“Conventional lenders generally look at the five C’s of credit in this descending order of importance: Collateral; Credit; Capacity; Character; and Capital,” says Hali Strandlund-Noble, AMP, SVP Residential Mortgage Investments & Broker Relations, Fisgard
Asset Management Corporation. “Private lenders generally look at it like this: Collateral; Capacity; Capital; Credit; and Character.”
That difference could be traced to what Strandlund-Noble describes as some of the common misconceptions of private lending.
“’Bad’ people have bad credit; private borrowers don’t pay and private deals are harder to package,” says Strandlund-Noble. “Two others are that there is a reputational risk for brokers arranging ‘private’ mortgages; and that private mortgage rates and fees are astronomically higher.”
The face that private lenders place a higher importance on capacity as opposed to credit is the significant different between conventional and private lenders.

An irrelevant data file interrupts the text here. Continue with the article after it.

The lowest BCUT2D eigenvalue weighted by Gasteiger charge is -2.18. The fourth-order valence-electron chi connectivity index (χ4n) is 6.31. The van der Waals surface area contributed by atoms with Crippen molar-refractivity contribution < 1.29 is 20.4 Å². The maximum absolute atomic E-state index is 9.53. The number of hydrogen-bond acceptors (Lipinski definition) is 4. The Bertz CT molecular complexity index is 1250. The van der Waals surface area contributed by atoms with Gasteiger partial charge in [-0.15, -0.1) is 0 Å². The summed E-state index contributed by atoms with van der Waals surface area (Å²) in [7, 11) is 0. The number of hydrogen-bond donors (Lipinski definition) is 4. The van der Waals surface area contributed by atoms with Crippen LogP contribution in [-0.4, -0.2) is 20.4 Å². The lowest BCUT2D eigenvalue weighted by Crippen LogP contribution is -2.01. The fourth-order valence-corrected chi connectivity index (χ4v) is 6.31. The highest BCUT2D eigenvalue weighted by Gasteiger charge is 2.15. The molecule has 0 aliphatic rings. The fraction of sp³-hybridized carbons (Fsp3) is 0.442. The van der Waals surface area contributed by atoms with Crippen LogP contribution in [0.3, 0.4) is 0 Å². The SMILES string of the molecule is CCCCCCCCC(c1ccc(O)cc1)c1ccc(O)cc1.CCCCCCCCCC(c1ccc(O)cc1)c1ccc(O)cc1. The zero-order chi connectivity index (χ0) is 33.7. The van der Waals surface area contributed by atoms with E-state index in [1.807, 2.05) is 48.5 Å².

Will the client be able to repay the loan? What are the financial circumstances of the client? Has the client thought about or reviewed their budget to determine his/her ability to repay the loan?” says Strandlund-Noble. “Are sources other than employment income depended upon to make these payments and are these sources stable?”
Strandlund-Noble does give credit its due, as it represents the accumulated experience of the client’s habits in performing credit obligations, providing a record of past credit experience.
But if there is a problem, “a full and satisfactory explanation should be received,” she says.
When talking about the five C’s of credit, there is a difference in where conventional and private lenders place the order.